MP’S CALL: ‘Give them a bloody nose’
A HUGE weight of responsibility sits on the shoulders of the federal government, which holds the most power to enact strategies to fix North Queensland's broken insurance market.
It commissioned the Australian Competition and Consumer Commission to undertake a three-year investigation to help address concerns about insurance affordability and availability in northern Australia and consider how to promote more informed and competitive insurance markets.
Since the start of the year, the ACCC's detailed final report suggesting a range of measures to fix our insurance woes has sat with the state and federal governments, with the ball in their court on charting a fairer course forward.
A vocal advocate for a fairer insurance arrangement for North Queenslanders, Herbert MP Phillip Thompson said he would prioritise a meeting with Assistant Treasurer Michael Sukkar when he returned to Canberra to push for timely action addressing the North's insurance "market failure".
Mr Thompson regarded insurance as an essential service, much like electricity and water, necessary for both residents and business owners.
"We've seen market failure for five to 10 years, it's been going on for a very long time," Mr Thompson said.
"I believe that it has been a failure of consecutive governments. All levels of government have let down the people of North Queensland by not tackling this very serious issue a lot earlier."
Mr Thompson said fixing insurance required a co-operative whole-of-government approach, not finger pointing.
"Whether it's council doing flood mitigation or cyclone resilience, whether it's state abolishing stamp duty like they're doing in NSW, or the federal government, where in my opinion having a reinsurance pool creates less risk for insurers to do business in the North," he said.
His stance backing a national reinsurance pool was in line with the first recommendation put forward recently by the Townsville Chamber of Commerce to fix the insurance system.
The chamber's second recommendation calling for national competition for the insurance industry also was supported by Mr Thompson.
"We've seen through the ACCC report that insurance is a profitable business to be in, but what we can't do is allow these companies that cherry pick where they'll do business which hurts in places like north Queensland," he said.
"If they want to do business in Australia, then they must insure everywhere.
"It's my view that the government needs to have a heavy hand (with insurers) and if that means giving a few of them a bloody nose to make sure they fall in line and do what their job is, to provide insurance at a reasonable cost for the people of north Queensland, then I think that's what we need to do."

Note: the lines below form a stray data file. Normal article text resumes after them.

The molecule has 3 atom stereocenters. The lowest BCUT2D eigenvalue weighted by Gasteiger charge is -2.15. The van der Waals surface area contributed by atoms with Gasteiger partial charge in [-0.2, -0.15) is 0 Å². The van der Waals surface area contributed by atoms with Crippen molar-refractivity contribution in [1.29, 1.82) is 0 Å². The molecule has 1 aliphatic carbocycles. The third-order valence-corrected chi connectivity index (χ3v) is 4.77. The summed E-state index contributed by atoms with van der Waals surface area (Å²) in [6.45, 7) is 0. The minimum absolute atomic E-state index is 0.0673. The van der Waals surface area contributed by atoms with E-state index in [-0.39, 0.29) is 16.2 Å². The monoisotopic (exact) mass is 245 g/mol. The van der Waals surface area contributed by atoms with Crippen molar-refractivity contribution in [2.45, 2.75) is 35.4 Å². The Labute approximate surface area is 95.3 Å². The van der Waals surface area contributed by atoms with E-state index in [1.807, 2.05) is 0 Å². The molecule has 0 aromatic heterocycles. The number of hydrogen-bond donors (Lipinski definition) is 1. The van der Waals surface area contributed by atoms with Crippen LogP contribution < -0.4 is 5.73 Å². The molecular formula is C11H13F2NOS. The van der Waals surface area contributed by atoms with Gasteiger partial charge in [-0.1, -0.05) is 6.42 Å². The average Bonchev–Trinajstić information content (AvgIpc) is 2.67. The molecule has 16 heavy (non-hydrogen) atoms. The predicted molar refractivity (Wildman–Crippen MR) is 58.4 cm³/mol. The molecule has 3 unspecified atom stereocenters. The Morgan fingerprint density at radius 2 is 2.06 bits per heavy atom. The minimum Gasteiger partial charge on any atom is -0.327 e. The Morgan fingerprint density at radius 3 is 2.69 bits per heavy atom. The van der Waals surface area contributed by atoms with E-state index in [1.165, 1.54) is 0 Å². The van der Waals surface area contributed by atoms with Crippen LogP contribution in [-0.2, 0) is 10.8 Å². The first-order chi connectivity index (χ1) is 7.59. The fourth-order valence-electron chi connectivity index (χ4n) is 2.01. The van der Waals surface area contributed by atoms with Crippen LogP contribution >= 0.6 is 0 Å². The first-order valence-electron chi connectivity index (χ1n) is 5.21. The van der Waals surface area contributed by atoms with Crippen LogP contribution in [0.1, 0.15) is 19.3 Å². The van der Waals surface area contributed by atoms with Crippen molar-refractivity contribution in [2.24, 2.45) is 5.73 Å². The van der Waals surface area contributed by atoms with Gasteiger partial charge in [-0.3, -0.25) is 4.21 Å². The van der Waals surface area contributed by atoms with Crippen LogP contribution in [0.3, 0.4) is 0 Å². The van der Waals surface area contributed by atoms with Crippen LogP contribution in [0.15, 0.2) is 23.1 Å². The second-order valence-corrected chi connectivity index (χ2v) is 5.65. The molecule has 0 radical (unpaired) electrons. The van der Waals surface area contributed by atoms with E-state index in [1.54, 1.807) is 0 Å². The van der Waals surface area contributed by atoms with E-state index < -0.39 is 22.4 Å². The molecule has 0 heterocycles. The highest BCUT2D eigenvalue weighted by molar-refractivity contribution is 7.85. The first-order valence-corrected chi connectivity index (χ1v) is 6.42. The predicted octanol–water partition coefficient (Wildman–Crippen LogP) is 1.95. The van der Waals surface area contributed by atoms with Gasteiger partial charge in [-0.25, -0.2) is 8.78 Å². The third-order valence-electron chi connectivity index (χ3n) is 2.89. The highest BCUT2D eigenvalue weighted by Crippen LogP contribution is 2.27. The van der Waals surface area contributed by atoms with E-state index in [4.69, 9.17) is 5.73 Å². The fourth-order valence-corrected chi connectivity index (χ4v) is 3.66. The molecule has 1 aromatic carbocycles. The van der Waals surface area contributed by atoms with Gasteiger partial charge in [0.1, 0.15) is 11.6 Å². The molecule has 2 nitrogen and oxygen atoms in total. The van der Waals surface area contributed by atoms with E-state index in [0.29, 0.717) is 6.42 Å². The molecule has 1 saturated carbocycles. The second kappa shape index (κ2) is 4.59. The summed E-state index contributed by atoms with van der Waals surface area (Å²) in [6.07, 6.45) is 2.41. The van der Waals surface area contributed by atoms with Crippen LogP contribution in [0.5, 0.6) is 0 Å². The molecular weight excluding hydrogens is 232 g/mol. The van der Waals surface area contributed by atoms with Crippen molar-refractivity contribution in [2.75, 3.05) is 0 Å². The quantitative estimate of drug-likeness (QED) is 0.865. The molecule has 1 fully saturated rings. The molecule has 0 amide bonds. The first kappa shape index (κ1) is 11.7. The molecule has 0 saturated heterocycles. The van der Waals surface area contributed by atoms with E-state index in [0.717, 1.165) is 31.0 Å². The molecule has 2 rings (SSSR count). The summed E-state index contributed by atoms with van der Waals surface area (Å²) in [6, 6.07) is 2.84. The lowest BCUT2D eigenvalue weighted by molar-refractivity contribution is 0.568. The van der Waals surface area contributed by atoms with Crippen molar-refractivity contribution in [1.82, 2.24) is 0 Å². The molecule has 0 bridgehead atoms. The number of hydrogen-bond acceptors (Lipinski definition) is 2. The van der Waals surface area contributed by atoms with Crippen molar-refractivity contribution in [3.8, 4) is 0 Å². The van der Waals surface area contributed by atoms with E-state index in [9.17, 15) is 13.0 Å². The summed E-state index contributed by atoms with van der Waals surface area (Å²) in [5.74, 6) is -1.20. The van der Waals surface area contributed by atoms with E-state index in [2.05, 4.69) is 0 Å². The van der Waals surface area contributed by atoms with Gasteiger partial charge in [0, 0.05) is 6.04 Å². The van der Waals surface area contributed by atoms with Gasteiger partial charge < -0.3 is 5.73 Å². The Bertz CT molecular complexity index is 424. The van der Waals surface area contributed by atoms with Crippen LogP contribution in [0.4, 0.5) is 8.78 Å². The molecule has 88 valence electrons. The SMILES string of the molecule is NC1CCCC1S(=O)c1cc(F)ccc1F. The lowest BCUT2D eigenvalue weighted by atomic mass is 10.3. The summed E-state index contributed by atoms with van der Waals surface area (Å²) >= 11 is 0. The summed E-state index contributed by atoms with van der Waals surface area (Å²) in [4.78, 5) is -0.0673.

The Herbert MP said it might yet be necessary for the government to establish a national insurer, but he suspected this sort of intervention would be a last resort.
Mr Sukkar said the ACCC's report made 38 recommendations for the commonwealth, states and territories, and industry to consider.
"The federal government will take time to further consider these recommendations and its response," Mr Sukkar said.
"During the period the ACCC was considering this matter, the Royal Commission into National Natural Disaster Arrangements also handed down its findings.
"In response to the royal commission, the government has committed to establishing a new national resilience, relief and recovery agency by July 1 to help Australia better prepare for natural disasters and drive long-term resilience policy outcomes."
He said it was a long-held position of the government that relieving pricing pressure for policy holders in northern Australia required shared action from all levels of government and industry.
"The government encourages state and territory governments to act on the ACCC's recommendation to remove or reform stamp duties on insurance products," he said. "By a stroke of a pen, this one simple action could immediately cut the cost of an insurance policy.
"Importantly, the federal government has already undertaken steps to assist residents of northern Queensland by investing $10m for phase two of the successful Household Resilience Program in Queensland to protect Australian communities, support local jobs, and put downward pressure on insurance premiums."
Additional funding was also provided in the 2020-21 Mid-Year Economic and Fiscal Outlook to continue administering the Northern Australia Insurance Comparison website, helping residents compare home insurance policies.
Mr Sukkar said the government was extending unfair contract term protections to insurance contracts as part of the response to the financial services royal commission.
Originally published as MP'S CALL: 'Give them a bloody nose'